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Cisco PIX 500 Series Security Appliances

Cisco Security Notice: Response to Full-Disclosure - Potential Denial of Service Bug in Cisco Pix Firewall IOS 6.2.2 and 6.3.(3.102)

Document ID: 59663

Revision 1.0

Last Updated 2005 July 25


Cisco Security Procedures


This document is provided to simplify access to Cisco responses to possible product security vulnerability issues posted in public forums for Cisco customers. This does not imply that Cisco perceives each of these issues as an actual product security vulnerability. This notice is provided on an "as is" basis and does not imply any kind of guarantee or warranty. Your use of the information on the page or materials linked from this page are at your own risk. Cisco reserves the right to change or update this page without notice at any time.


Original Report: http://lists.netsys.com/pipermail/full-disclosure/2003-October/011356.html leavingcisco.com. Cisco responded with the following, which is also archived at http://lists.netsys.com/pipermail/full-disclosure/2003-October/011379.html leavingcisco.com.

To:  Full-Disclosure 
Subject: Re: Potential denial of service bug in Cisco Pix Firewall IOS 6.2.2 and 6.3.(3.102) 
Date:  Fri, 03 Oct 2003 20:21:14 +0200  
Author:  Ilker Temir <itemir@cisco.com>  
In-Reply-To:  <John.Airey@rnib.org.uk>

Hash: SHA1

This is in response to the e-mail posted by John Airey. The original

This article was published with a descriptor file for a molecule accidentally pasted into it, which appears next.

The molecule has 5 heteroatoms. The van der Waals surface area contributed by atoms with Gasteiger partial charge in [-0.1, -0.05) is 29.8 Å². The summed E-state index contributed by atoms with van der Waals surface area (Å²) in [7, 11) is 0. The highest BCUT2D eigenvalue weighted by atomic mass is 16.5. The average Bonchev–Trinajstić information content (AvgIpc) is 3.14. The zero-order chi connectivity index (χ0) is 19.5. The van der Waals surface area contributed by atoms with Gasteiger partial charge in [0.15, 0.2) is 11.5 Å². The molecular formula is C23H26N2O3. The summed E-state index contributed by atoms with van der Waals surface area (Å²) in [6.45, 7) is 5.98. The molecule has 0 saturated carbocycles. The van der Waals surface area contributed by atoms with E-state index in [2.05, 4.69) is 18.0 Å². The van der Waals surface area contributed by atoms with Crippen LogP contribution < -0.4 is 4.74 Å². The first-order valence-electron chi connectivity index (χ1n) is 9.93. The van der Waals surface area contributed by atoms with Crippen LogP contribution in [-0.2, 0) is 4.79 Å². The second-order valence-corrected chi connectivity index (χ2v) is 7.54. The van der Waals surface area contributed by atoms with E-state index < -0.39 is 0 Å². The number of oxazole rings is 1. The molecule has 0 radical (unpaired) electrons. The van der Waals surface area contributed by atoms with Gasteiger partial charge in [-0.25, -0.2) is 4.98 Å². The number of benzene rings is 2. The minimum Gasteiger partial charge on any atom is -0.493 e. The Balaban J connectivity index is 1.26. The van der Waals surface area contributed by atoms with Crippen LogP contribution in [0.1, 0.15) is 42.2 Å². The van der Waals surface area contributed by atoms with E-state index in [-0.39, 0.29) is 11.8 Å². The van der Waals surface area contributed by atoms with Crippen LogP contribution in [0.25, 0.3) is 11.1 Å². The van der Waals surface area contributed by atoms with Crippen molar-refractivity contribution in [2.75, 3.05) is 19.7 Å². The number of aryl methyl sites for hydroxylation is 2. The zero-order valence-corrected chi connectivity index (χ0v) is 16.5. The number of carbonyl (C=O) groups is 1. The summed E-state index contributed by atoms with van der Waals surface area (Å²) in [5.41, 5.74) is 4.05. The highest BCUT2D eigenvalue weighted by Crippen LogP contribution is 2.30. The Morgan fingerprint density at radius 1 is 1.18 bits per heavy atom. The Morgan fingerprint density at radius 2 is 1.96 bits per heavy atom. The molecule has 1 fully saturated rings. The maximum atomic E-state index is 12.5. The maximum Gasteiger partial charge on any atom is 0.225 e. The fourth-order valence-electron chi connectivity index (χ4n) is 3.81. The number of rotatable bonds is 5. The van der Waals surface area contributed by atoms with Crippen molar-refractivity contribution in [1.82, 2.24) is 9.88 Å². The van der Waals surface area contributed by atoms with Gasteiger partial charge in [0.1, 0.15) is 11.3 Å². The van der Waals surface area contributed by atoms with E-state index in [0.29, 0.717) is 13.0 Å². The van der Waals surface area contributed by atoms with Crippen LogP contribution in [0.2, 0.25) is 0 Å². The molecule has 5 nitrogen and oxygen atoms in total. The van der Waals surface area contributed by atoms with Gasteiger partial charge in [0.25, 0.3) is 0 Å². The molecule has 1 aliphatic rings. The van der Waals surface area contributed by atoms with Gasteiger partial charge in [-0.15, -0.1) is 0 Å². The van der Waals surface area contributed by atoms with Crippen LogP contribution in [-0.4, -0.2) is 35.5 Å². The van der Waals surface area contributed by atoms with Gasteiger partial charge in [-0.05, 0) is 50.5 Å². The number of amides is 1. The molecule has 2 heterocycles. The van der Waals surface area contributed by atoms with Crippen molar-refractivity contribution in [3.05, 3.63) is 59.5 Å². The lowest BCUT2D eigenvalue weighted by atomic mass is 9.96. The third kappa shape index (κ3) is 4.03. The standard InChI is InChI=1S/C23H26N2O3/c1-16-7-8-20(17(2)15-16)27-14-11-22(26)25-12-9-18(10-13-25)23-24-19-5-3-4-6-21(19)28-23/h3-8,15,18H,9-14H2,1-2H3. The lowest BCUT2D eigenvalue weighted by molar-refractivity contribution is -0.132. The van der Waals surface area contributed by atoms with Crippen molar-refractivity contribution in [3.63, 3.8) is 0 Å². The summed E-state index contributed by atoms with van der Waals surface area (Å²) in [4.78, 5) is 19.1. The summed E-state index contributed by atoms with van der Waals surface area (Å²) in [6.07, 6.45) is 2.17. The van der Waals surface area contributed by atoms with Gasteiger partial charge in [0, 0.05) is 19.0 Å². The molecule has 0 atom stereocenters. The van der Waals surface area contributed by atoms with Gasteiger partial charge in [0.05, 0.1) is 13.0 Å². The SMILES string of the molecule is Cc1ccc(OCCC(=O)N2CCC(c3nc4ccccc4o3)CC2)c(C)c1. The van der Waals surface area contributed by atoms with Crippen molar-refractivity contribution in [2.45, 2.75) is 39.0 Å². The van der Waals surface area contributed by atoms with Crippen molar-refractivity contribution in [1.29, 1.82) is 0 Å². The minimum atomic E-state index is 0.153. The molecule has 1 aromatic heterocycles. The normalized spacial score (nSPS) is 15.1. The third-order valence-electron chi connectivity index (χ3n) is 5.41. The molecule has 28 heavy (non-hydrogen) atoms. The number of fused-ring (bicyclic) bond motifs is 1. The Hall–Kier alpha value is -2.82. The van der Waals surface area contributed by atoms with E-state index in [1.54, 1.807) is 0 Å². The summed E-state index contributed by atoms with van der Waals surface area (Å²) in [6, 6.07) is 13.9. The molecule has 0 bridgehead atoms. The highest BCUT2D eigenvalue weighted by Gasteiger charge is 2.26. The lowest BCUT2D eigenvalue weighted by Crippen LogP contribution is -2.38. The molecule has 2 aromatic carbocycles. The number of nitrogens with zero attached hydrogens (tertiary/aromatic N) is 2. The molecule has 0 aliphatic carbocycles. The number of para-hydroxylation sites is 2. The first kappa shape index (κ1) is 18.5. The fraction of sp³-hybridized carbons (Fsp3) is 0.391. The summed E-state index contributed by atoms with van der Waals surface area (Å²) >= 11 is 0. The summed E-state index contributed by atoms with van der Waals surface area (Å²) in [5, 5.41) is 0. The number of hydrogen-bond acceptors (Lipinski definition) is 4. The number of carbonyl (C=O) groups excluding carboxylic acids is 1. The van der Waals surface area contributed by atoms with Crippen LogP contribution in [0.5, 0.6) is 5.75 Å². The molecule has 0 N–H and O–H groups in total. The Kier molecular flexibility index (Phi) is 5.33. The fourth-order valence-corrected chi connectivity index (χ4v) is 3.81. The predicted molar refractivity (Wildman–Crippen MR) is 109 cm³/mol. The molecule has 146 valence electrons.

e-mail is available at


Hi John,

Cisco's Product Security Incident Response Team (PSIRT) was not
previously aware of this issue. Thank you for bringing it to our attention.

Cisco bug ID CSCec47609 has been opened to investigate this issue. We
have updated the Security Notice about the "Nachi Worm Mitigation
to reflect this information.

We are always open for vulnerability reports regarding any Cisco
products. Such reports can be directly sent to us at psirt@cisco.com or
to security-alert@cisco.com in case of an emergency.

Best regards,


John.Airey@rnib.org.uk wrote:
| Brief Description
| -----------------
| Users of Cisco Pix Firewalls may discover that their pool of NAT'ted IP
| addresses is running out, and that a reboot or reload of the firewall
| the problem.
| Details
| -------
| The problem is caused by the Firewall being swamped by incoming ICMP
| on the global pool IP addresses. If these are not intercepted by a router
| beforehand, the incoming echo requests (that are emanating from
| Nachi/Welchia worm infected machines) are preventing the release of the
| address translation. ie, the Pix is detecting the blocked traffic as
| indication that the translation is still in use.
| I believe that this bug also affects the recent security update version
| 6.3(3.102) detailed at
| 01c5975.shtml.
| I have been unable (and unwilling) to test this, but given that a
| fix is being worked on it is undoubtedly the case.
| Workaround
| ----------
| For those who are unable to block incoming ICMP echo requests at their
| router (for whatever reason), Cisco have sent me the following details:
| "1- use PAT (a global pool with a single entry) this way although the